This weekend, we received the sad news that John Waller passed away. He was 77 years old. Having meant so much for many of our members and the very founding and development of our society itself, he will be sorely missed in our circles.
John had conducted research into the construction and use of arms and armour since the late 1950’s and was a world authority on historical combat. His achievements, which are too numerous to be listed here in full, and his life-long commitment has had a great influence on a number of disciplines, including historical martial arts, stage combat, reenactment and academic research (archaeology and history). Being, among other things, an accomplished archer, swordsman and horseman, John was dedicated to exploring the practical aspects of historical combat and generously shared his knowledge both through academic publications and the many productions in which he acted as consultant or fight director. These range from historical documentaries by the Royal Armouries Museum – where John worked as Head of Interpretation before his retirement – to films such as “Monty Python and the Holy Grail” (1975) and Robin Hood (1991).
For us, John has been a source of inspiration in many ways but also a friend. He carried himself with an aura of honour and loving solicitude, never failing to give everyone in the present company his attention. With his perfect gentlemanly conduct, knowledge and stories, John had an incredible way to encaptivate people, silencing entire tables of loud Scandinavians at the pub during our reunions. Over the years – and long before the founding of Society for Combat Archaeology – John has generously shared his extensive practical and theoretical knowledge with our members, always in the humblest fashion imaginable. John’s valuable knowledge and his general approach have not only influenced many of our members’ understanding of combat in the past but also our academic endeavours. John’s influence is, in several ways, what led to the founding of the Society for Combat Archaeology. Many of us would never be where we are today had it not been for John. To that, we – like many others – owe our greatest gratitude.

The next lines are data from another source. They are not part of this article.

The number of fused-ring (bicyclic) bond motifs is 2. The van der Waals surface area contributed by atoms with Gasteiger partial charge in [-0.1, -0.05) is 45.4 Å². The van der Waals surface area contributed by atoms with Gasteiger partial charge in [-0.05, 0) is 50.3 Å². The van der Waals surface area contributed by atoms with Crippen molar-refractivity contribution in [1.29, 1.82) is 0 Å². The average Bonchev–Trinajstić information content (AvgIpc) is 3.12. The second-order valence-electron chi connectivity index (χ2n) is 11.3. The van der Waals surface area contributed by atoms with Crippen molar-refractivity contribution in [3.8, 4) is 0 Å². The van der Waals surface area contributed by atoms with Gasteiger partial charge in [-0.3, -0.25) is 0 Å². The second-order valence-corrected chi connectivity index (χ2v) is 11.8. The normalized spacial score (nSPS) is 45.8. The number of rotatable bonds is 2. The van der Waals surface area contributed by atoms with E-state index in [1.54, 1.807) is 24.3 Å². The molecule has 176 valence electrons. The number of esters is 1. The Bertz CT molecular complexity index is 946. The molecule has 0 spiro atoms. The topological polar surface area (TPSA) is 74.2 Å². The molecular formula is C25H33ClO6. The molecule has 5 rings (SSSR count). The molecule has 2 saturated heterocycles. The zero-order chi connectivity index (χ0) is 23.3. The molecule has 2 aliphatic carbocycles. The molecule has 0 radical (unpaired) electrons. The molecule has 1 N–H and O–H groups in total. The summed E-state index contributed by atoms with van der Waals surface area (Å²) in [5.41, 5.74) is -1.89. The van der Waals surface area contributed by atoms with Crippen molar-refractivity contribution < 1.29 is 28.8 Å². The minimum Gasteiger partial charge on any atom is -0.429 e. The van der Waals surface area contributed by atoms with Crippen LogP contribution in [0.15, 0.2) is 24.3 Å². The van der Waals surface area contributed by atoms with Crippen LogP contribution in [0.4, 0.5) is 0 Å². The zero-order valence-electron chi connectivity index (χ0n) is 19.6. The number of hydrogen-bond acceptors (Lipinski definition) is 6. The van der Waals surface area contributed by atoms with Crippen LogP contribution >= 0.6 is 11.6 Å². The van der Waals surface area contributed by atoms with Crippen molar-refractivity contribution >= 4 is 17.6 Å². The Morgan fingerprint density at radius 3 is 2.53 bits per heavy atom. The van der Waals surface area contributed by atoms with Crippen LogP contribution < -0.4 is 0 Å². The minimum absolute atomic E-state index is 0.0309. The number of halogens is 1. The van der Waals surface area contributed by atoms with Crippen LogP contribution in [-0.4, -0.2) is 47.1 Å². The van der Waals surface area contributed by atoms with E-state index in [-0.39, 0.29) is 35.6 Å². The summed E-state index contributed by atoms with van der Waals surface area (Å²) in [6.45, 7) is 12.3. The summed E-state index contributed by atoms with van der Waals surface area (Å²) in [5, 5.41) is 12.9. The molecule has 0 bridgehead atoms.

John, even as he has passed on, will continue to act as a role model and source of inspiration. He will be remembered by virtue of his kind personality and incredible commitment towards advancing our knowledge of historical combat.
We offer our sincerest condolences to his wife, Rosemary, and his son, Jonathan Waller. Our thoughts go out to you and all of those whom he inspired.
Rest in Peace, John.
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Rolf is the founder of the Society for Combat Archaeology (SoCA). He holds an MA degree in Maritime Archaeology from the University of Southampton and another MA degree in Prehistoric Archaeology from the University of Copenhagen. His studies have preeminently been on the subject of combat and conflict in the past, ranging from Mesolithic violence to organized state formation in the Renaissance. He has achieved the rank of sergeant in the Royal Danish Army. In addition to this, Rolf is the chief instructor of Weapons Combat Systems, a weaponry-based martial art which he teaches on both a national and international level through classes, seminars, etc.